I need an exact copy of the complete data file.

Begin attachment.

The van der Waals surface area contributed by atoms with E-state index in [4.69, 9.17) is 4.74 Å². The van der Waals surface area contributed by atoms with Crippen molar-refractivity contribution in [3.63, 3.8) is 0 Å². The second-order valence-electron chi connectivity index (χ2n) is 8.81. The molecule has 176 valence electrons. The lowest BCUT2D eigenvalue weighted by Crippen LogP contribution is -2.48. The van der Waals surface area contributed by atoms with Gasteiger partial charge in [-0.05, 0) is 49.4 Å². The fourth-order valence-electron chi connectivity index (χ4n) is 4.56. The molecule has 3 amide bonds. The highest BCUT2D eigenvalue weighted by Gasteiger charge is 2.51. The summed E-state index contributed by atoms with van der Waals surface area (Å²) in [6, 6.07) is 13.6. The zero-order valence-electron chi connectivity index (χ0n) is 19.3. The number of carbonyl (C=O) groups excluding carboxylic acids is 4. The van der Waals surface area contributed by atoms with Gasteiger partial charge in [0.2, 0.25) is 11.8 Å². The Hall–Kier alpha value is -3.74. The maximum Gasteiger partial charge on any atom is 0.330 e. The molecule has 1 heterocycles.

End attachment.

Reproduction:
The van der Waals surface area contributed by atoms with E-state index in [4.69, 9.17) is 4.74 Å². The van der Waals surface area contributed by atoms with Crippen molar-refractivity contribution in [3.63, 3.8) is 0 Å². The second-order valence-electron chi connectivity index (χ2n) is 8.81. The molecule has 176 valence electrons. The lowest BCUT2D eigenvalue weighted by Crippen LogP contribution is -2.48. The van der Waals surface area contributed by atoms with Gasteiger partial charge in [-0.05, 0) is 49.4 Å². The fourth-order valence-electron chi connectivity index (χ4n) is 4.56. The molecule has 3 amide bonds. The highest BCUT2D eigenvalue weighted by Gasteiger charge is 2.51. The summed E-state index contributed by atoms with van der Waals surface area (Å²) in [6, 6.07) is 13.6. The zero-order valence-electron chi connectivity index (χ0n) is 19.3. The number of carbonyl (C=O) groups excluding carboxylic acids is 4. The van der Waals surface area contributed by atoms with Gasteiger partial charge in [0.2, 0.25) is 11.8 Å². The Hall–Kier alpha value is -3.74. The maximum Gasteiger partial charge on any atom is 0.330 e. The molecule has 1 heterocycles.